The school follows the Hackney Agreed Syllabus for Religious Education in accordance with Hackney’s ‘Standing Advisory Council of Religious Education’ (SACRE). In accordance with the agreed syllabus, Religious Education at William Patten:
The RE curriculum at William Patten is organised to support the development of children’s knowledge of religious and non-religious beliefs and worldviews, practices and ways of life and enable children to make links between these. It also develops children’s knowledge and understanding of the different members of our rich and diverse community. Knowledge and skills are supported by first-hand experiences, including visits to local places of worship and visits from faith communities. Knowledge and skills are mapped to support children’s understanding of religion and faith. The RE curriculum is also designed to support positive attitudes and values, and encourage children to reflect and relate learning to their own experience. Children learn that there are those who do not hold religious beliefs and have their own philosophical perspectives, as part of its commitment to ensure mutual respect and tolerance for those with different faiths.
The syllabus recommends that any themes or ‘Big Questions’ are explored by investigating and reflecting on the responses of more than one religion or belief system. All the Hackney units therefore include an exploration of these themes or big questions through different perspectives. For example, the Big Question of ‘How Did the World Begin?’ in the year 6 unit is investigated through a variety of religious responses, including the Humanist response. Each unit encourages and promotes the contemplation of key concepts or themes within religions and comparing these with responses in other faiths, religions and belief systems.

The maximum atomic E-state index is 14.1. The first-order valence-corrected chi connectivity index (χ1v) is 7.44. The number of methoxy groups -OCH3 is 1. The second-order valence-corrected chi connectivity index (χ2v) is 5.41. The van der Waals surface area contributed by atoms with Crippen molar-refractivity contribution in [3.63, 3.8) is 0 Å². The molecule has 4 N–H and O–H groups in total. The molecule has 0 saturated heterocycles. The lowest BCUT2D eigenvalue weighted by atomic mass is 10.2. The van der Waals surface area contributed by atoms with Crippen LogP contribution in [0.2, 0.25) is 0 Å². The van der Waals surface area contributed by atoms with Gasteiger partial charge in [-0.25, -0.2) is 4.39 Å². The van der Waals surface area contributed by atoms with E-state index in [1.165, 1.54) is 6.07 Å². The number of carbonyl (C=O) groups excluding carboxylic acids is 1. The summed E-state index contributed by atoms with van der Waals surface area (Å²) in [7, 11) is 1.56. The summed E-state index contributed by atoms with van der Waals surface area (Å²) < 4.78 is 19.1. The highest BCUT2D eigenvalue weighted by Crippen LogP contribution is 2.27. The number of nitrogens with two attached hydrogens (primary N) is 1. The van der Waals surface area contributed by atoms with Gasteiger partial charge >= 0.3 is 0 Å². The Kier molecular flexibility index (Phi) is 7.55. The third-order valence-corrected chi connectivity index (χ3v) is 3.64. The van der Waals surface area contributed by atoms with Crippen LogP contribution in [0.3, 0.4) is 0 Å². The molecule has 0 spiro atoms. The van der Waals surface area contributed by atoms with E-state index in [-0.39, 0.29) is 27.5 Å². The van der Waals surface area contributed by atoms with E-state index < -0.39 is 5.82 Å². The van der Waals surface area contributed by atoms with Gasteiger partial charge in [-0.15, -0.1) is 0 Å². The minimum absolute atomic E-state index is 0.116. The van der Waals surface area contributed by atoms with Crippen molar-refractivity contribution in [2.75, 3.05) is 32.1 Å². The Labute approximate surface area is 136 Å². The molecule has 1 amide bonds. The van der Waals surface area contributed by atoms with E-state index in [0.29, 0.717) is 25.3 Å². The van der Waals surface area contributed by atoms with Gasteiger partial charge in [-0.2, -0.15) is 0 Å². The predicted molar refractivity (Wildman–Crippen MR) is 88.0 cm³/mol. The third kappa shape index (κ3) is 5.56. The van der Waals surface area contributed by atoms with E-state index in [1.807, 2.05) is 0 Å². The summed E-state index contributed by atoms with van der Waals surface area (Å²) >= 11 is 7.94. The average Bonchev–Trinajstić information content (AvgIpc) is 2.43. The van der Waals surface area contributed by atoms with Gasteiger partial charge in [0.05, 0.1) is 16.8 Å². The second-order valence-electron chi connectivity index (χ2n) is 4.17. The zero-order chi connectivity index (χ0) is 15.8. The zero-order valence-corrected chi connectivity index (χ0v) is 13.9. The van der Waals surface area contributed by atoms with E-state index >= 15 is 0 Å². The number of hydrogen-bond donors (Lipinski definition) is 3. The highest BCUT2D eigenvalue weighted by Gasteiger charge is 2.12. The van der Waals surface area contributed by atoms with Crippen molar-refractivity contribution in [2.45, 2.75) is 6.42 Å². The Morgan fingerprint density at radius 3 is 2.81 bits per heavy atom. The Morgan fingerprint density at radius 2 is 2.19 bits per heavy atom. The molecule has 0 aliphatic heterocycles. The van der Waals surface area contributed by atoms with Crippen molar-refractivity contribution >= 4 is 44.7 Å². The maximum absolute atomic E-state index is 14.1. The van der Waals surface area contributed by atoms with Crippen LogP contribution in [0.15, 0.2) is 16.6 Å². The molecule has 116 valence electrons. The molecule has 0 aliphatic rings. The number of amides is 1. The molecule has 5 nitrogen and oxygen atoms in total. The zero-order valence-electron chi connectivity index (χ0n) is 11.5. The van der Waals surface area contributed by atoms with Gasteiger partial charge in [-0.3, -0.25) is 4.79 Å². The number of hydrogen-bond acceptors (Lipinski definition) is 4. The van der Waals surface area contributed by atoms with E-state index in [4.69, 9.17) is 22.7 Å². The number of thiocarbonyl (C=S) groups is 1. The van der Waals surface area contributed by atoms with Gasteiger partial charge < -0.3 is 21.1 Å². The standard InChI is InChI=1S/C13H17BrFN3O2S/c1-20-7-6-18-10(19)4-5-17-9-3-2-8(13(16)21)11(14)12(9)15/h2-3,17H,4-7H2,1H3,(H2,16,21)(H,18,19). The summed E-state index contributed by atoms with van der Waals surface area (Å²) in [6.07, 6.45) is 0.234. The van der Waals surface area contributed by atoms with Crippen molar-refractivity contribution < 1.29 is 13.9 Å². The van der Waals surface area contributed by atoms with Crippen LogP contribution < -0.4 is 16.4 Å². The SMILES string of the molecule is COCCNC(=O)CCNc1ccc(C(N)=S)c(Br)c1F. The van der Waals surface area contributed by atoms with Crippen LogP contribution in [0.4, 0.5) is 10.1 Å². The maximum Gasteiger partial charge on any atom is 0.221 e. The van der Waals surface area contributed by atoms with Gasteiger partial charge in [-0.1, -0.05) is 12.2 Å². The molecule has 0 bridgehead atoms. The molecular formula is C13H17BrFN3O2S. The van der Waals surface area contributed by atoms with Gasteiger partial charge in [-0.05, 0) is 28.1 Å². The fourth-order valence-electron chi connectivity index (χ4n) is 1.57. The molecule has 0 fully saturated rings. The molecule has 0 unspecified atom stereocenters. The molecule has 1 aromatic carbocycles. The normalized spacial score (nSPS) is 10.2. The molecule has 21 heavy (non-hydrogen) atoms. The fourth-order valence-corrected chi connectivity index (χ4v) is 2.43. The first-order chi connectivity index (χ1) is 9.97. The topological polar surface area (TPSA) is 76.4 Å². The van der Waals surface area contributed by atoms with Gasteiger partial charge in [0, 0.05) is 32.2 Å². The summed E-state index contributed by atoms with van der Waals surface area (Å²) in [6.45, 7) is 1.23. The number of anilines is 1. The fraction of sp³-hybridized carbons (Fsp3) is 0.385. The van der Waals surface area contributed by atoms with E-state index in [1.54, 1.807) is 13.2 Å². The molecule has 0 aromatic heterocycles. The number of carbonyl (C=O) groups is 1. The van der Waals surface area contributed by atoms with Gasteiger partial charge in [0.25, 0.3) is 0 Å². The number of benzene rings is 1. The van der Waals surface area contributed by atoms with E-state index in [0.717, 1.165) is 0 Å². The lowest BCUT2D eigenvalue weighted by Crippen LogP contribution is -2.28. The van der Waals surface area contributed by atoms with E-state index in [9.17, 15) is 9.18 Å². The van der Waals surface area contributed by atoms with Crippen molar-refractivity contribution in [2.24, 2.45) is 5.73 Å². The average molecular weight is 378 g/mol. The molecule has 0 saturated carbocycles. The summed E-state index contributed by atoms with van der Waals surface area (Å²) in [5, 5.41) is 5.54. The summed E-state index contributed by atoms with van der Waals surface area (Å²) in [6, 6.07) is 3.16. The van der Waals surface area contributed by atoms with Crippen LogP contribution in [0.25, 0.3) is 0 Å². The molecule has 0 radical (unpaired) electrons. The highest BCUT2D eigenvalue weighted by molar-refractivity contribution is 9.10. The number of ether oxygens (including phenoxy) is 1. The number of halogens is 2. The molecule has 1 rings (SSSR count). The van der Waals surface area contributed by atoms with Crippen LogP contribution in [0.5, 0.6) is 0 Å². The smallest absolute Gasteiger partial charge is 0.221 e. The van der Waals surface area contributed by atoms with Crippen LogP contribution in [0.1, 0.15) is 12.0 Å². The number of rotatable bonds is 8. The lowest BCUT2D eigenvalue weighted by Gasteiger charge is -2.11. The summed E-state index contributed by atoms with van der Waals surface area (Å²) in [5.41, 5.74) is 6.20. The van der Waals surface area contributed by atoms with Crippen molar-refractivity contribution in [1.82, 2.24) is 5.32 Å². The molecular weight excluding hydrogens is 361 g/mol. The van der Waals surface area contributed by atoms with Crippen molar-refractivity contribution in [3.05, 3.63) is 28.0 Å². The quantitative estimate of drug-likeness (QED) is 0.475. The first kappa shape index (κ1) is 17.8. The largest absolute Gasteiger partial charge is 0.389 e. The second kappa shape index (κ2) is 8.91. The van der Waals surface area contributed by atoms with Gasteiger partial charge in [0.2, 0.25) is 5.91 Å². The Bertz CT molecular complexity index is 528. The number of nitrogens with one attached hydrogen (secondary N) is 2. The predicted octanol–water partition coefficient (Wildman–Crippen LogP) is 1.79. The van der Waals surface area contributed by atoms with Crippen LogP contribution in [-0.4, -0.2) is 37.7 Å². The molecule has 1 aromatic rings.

The syllabus has been created in a cyclical format to enable children to revisit and build on prior knowledge of the different beliefs and practices taught across the school.
Hackney SACRE promote RE and Collective Worship in the Borough, develop the good teaching of Religious Education in schools and support community cohesion. At William Patten, we are committed to providing our children with an exciting and positive learning environment, in which they have the opportunity to develop their knowledge and understanding of religions to support their spiritual, moral, social and cultural development.
RE is taught in a weekly topic block each half term (autumn 1 – summer 1). Coverage is planned to link with key dates and religious festivals to provide opportunities to celebrate festivals and religions with greater consistency and contextual relevance. Work is recorded in topic books and is evidenced with a variety of outcomes, including written pieces, artwork and photographs.